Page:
Buying Gifts for Children

Where does time go? It seems like yesterday that summer was in full bloom and school was a memory. Now… we are looking at the holiday season peeking around the corner. In a few short weeks Thanksgiving will arrive, bringing her bountiful feast and blessings, followed by Christmas and New Year’s Eve. It is time to think about the gifts we will purchase this year, especially those for our children. Everyone knows, some toys do not stay on the shelves long, so early shopping is sometimes a must. Every year, hundreds of new toys and games come on the market competing for shelf space, advertising budgets and, most important, your attention. So how can you tell which toys are appropriate for your child?

Here are four are simple rules to follow:

1. Buy toys that are safe.

· Check for ages on toys.

· Choose toys that can safely be used unsupervised.

· Remember to buy protective helmets, as well as knee and elbow pads, if you give a tricycle or bicycle.

· Check manufacturers warnings.

· Very young children and toddlers: Avoid toys with small parts especially detachable small parts like glass or button eyes, toys with sharp edges, toxic paint or other materials, toys with long chords like push and pull toys, balloons, electrical or lead toys, tricycles that are higher than 12 inches, small objects such as marbles, beads, or coins.

· Children (5-8): Avoid electrical toys unless they run on batteries, toxic, oil-based, or flammable materials, and sharp-tipped shooting toys or darts, and fireworks.

2. Buy toys that are related to your child’s interests.

· Infants and toddlers are learning about the world around them through their senses. Give them toys they can touch, squeeze, poke, smell, see, hear, are bright colored and make fun noises, along with toys that can be opened, pulled, pushed, stacked or poured. Look for toys that involve several senses or are multisensory.

· Preschool children have a lot of energy and use their energy to learn new skills. They love painting, drawing and making things, and using their imagination to play dress-up, pretend with their toys, or make up stories about imaginary things.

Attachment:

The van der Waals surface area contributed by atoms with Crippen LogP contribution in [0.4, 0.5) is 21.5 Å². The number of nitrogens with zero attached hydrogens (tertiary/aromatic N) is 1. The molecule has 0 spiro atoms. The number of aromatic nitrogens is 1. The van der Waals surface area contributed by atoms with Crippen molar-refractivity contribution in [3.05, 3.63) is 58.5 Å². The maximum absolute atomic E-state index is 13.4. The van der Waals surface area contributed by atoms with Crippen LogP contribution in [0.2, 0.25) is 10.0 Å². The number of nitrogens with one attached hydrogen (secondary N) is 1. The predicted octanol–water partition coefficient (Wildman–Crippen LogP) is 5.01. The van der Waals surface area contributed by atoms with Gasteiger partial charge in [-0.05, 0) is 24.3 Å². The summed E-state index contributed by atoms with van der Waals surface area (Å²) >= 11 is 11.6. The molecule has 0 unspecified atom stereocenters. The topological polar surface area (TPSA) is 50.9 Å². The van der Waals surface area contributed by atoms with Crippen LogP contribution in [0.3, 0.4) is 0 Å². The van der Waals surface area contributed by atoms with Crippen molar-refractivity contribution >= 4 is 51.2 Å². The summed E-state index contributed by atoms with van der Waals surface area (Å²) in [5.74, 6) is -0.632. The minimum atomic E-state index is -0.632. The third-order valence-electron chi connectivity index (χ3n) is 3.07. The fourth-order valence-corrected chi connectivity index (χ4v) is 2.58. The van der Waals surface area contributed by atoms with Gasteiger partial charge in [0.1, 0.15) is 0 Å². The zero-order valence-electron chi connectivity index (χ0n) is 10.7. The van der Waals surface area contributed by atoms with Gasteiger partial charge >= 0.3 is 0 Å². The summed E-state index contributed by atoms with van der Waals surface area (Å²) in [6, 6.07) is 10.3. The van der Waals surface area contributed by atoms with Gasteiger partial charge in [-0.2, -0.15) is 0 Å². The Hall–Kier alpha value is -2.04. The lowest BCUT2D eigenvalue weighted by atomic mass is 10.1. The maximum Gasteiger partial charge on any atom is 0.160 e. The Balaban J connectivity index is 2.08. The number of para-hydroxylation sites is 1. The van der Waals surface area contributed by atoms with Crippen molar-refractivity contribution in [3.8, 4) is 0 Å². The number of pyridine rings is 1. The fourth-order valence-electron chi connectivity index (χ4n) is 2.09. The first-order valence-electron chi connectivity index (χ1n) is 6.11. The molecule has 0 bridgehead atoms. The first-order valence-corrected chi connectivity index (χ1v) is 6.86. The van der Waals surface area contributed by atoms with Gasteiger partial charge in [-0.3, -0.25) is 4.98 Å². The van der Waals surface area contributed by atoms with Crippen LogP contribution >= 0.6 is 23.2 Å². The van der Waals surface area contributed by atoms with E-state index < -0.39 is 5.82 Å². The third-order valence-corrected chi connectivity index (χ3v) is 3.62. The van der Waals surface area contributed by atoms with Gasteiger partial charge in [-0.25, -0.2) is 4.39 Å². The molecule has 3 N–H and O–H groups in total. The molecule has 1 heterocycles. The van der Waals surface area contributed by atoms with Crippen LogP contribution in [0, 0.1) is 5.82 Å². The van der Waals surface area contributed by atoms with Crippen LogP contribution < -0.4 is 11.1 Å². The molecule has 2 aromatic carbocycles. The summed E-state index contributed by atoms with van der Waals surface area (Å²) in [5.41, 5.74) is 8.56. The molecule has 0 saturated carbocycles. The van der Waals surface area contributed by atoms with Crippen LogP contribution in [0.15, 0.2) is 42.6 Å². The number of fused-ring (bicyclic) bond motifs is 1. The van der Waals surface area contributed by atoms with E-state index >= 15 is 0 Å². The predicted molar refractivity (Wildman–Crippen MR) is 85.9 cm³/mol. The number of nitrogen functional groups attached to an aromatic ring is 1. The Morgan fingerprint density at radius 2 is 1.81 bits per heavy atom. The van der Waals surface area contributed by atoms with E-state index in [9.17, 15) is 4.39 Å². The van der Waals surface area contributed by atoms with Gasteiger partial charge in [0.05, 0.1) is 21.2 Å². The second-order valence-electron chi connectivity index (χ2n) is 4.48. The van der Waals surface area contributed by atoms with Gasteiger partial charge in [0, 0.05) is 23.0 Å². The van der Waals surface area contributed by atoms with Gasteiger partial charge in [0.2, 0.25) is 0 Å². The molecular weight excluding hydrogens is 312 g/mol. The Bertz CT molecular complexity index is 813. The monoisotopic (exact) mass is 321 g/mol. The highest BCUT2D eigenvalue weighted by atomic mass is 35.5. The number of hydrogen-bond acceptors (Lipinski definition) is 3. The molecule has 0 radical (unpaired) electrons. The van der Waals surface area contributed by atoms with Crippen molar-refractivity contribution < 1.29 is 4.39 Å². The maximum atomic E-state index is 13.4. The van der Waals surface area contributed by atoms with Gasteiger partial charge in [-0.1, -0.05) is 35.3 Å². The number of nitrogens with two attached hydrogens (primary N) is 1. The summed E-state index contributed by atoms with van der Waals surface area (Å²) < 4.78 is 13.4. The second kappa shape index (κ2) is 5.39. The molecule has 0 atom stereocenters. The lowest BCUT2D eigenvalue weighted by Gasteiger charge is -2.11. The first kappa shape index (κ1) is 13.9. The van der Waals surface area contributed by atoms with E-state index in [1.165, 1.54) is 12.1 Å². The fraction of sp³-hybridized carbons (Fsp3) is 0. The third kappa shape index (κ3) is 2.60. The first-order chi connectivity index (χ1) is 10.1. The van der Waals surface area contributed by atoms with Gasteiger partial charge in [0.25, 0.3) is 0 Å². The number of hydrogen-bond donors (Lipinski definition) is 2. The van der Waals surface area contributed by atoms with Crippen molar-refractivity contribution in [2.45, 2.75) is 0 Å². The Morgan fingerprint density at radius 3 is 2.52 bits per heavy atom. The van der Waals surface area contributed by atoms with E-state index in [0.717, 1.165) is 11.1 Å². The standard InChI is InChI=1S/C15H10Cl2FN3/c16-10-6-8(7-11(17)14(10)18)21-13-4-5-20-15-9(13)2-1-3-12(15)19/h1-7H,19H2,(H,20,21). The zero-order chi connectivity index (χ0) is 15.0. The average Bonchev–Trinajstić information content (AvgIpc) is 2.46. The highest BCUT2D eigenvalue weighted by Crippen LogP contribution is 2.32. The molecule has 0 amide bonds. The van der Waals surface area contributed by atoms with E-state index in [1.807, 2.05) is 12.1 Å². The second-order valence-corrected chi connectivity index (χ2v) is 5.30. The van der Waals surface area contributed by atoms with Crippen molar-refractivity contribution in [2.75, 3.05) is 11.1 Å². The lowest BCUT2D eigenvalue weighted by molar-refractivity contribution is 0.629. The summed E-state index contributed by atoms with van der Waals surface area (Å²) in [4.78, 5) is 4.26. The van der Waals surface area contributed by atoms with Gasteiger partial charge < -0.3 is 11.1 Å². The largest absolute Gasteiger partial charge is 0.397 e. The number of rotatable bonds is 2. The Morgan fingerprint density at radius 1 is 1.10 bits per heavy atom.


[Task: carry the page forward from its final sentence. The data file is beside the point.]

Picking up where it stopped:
· Older children enjoy more realistic toys, like jewelry and fashion, TV or movie-related products, music, and sports.

3. Buy toys that are appropriate to your child’s development.

· For babies (0-1): multisensory toys such as, brightly colored objects, mobiles with attached objects, unbreakable toys, that make squeaking or rattling noise, washable toys and dolls with embroidered eyes so the child can’t swallow any loose parts, and stacking ring cones.

· For children (1-2): building blocks made of cardboard, plastic, or foam, brightly illustrated books made of cloth or stiff, pasteboard pages, mirrors not made of glass, toys they can take apart into large pieces, floating toys for in the bath tub, pounding and stacking toys, and musical toys.

· For children (2-3): sandbox toys, large crayons, pegboards with big pieces, creative toys like play dough, brightly colored books with music, children’s simple musical instruments, sturdy cars or wagons they can climb onto, ride, or push, low rocking horses, soft foam balls, and hats, capes and large dress up items.

· For children (3-4): trucks, tractors or trains (not electrical), balls, building blocks and interlocking plastic blocks, dolls with clothes that are easy to put and pull off, creative toys such as play dough, blunt scissors, large non-toxic markers and crayons, sewing cards, “pretend” toys such as, toy telephones, play dishes, and dress-up clothes, and books, puzzles, and simple board games.

· For children (4-5): building blocks, modeling clay, finger paints, simple construction sets, battery operated toys, puppets, stencils, card and board games, simple children’s musical instruments, books, puzzles (9-24 piece), children’s bicycle with training wheels, and young sports balls and equipment.

· For children (5-8): roller skates, sleds, bicycles, puzzles, games, dominoes, kites, children’s tool sets; magnifiers, magnets, battery powered electrical toys, dolls, children’s cameras, printing sets, and painting and drawing utensils.

· For children (8-12): art, craft and hobby materials, construction sets, electrical trains, building models, age appropriate bicycles, musical instruments, and sports equipment.

4. Buy toys that spark the imagination and keep your child actively engaged during play.

· Look for toys that your child can use as he develops and acts out stories. Dress-up clothing, blocks, toy food and plastic plates, action figures, stuffed animals and dolls, trains and trucks, dollhouses, toy tools.

· Boxes become houses, pirate ships, barns, tunnels, anything your child’s imagination can come up with, “real” stuff, or toys that look like the real things, television remotes, musical instruments, child-size brooms, mops, brushes and dustpans, play cell phones, and “getting ready to read” toys like books, magnetic alphabet letters, art supplies like markers, crayons, and finger paints, “real-life” props like take-out menus, catalogs and magazines.

· Buy toys that will adapt to several possible play schemes. Avoid toys that can be played with only one way.

Source: Linda G. Swann, M.S. Early Childhood / SPED